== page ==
The Atkins diet may have proved itself after all: A Mediterranean-style regimen and a low-carbohydrate diet helped people lose more weight than a traditional low-fat diet in one of the largest and longest studies to compare the dueling weight-loss techniques. Moreover, the low-carbohydrate diet improved cholesterol more than the other two, although, some critics had predicted the opposite. However, all three approaches: the low-fat diet, low-carbohydrate diet and a so-called Mediterranean diet have achieved weight loss and improved cholesterol.
The study is remarkable because of the huge proportion of people who stuck with the diets (85 percent). However, it lasted two years, much longer than most.
Iris Shai, the lead author of Ben-Gurion University of the Negev, said that researchers approached the Atkins Foundation with the idea for the study. However, the foundation played no role in the study's design or reporting of the results. Other experts said the study that being published in the New England Journal of Medicine was highly credible.
The research was done in a controlled environment. It was done in an isolated nuclear research facility in Israel. The 322 participants got their main meal of the day, lunch, at a central cafeteria. Moreover, Dr. Meir Stampfer, the study's senior author and a professor of epidemiology and nutrition at the Harvard School of Public Health, said that the workers could not easily just go out to lunch at a nearby McDonald's or Subway.
Stampfer said that in the cafeteria, the appropriate foods for each diet were identified with colored dots, using blue for low-carbohydrate diet, red for low-fat diet and green for Mediterranean diet. Moreover, he said that as for breakfast and dinner, the dieters were counseled on how to stick to their eating plans and were asked to fill out questionnaires on what they ate.
The low-fat diet was no more than 30 percent of calories from fat; it restricted calories and cholesterol and focused on low-fat grains, fruits and vegetables as options. The Mediterranean diet had similar fat, calorie and cholesterol restrictions, emphasizing poultry, olive oil, fish and nuts. On the other hand, the low-carbohydrate diet set limits for carbohydrates, but none for fat or calories. It urged dieters to choose vegetarian sources of protein and fat.
Madelyn Fernstrom, a University of Pittsburgh Medical Center weight management expert who reviewed the study but was not involved in it, said most of the participants were men; all men and women in the study got roughly equal amounts of exercise.
Average weight loss for those on the low-fat regimen dropped 6.5 pounds after two years. Those in the Mediterranean diet lost 10 pounds, and those in the low-carbohydrate group was 10.3 pounds. More surprising were the measures of cholesterol. Critics have long acknowledged that an Atkins-style diet could help people lose weight. However, they feared that over the long term, an Atkins-style diet might drive up cholesterol because it allows more fat.
The low-carbohydrate approach seemed to trigger the most significant improvement in several cholesterol measures, including the ratio of total cholesterol to HDL, the "good" cholesterol. For example, someone with total cholesterol of 200 and an HDL of 50 would have a ratio of 4 to 1. The optimum ratio is 3.5 to 1, according to the American Heart Association. Moreover, doctors see that ratio as a sign of a patient's risk for hardening of the arteries.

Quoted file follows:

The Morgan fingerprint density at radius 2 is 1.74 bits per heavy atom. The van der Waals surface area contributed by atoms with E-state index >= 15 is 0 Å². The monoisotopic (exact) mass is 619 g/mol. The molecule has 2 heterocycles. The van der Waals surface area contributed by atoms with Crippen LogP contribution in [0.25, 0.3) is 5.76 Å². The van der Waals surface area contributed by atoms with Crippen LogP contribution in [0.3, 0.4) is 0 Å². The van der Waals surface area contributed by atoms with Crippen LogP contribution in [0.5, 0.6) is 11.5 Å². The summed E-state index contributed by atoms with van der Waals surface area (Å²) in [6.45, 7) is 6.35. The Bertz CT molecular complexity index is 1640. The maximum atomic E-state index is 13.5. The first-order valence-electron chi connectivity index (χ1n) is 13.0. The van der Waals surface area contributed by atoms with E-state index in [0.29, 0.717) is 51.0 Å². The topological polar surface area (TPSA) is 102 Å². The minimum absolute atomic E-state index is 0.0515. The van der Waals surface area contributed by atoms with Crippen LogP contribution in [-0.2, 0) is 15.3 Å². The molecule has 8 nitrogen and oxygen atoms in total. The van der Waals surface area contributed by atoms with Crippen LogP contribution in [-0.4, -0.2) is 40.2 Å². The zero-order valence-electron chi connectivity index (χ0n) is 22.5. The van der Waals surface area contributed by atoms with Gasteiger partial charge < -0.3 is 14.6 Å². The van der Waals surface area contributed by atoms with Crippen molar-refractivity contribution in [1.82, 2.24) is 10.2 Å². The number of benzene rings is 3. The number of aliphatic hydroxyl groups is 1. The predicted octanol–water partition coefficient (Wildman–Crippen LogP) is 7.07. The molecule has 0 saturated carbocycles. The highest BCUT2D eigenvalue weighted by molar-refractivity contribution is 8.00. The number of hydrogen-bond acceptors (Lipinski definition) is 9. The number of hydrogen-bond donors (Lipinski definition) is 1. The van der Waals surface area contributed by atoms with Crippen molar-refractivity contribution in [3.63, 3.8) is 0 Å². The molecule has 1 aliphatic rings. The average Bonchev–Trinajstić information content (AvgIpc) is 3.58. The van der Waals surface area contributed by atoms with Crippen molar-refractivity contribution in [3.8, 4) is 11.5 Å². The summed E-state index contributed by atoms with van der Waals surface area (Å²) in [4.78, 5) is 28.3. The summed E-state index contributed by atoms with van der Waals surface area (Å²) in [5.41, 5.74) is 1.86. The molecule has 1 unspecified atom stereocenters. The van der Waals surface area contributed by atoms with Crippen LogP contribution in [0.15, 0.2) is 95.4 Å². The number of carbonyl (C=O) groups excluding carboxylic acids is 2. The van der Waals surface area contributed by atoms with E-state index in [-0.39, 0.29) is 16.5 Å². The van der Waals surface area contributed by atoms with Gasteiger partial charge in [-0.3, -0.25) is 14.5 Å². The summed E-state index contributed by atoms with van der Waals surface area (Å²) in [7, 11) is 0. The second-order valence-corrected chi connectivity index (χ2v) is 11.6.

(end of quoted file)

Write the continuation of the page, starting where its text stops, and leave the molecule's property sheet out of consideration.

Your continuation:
The ratio declined by 20 percent in people on the low-carbohydrate diet, compared to 16 percent in those on the Mediterranean and 12 percent in low-fat dieters. However, the study is not the first to offer a favorable comparison of an Atkins-like diet. Research published in the Journal of the American Medical Association last year found overweight women on the Atkins plan had slightly better cholesterol readings and blood pressure than those on the low-fat Ornish diet, the low-carbohydrate Zone diet and a low-fat diet that followed U.S. government guidelines.
The heart association has long recommended low-fat diets to reduce heart risks. However, some of its leaders have noted the Mediterranean diet has also proven effective and safe. According to Dr. Robert Eckel, the association's past president who is a professor of medicine at the University of Colorado-Denver, the heart association recommends a low-fat diet even more restrictive than the one in the study. Moreover, he said that the heart association does not recommend the Atkins diet, but a low-carbohydrate approach is consistent with heart association guidelines so long as there are limitations on the kinds of saturated fats often consumed by people on the Atkins diet.
The new study's results favored the Atkins-like approach less when subgroups such as women and diabetics were examined. Among the 45 women, those on the Mediterranean diet lost the most weight. Among the 36 diabetics, only those on the Mediterranean diet lowered blood sugar levels. According to Dr. William Dietz of the Centers for Disease Control and Prevention, heads CDC's nutrition unit, these data suggest that men may be much more responsive to a diet in which there are clear limits on what foods can be consumed, such as an Atkins-like diet. Moreover, he said it suggested that because women have had more experience dieting or losing weight, they were more capable of implementing a more complicated diet.
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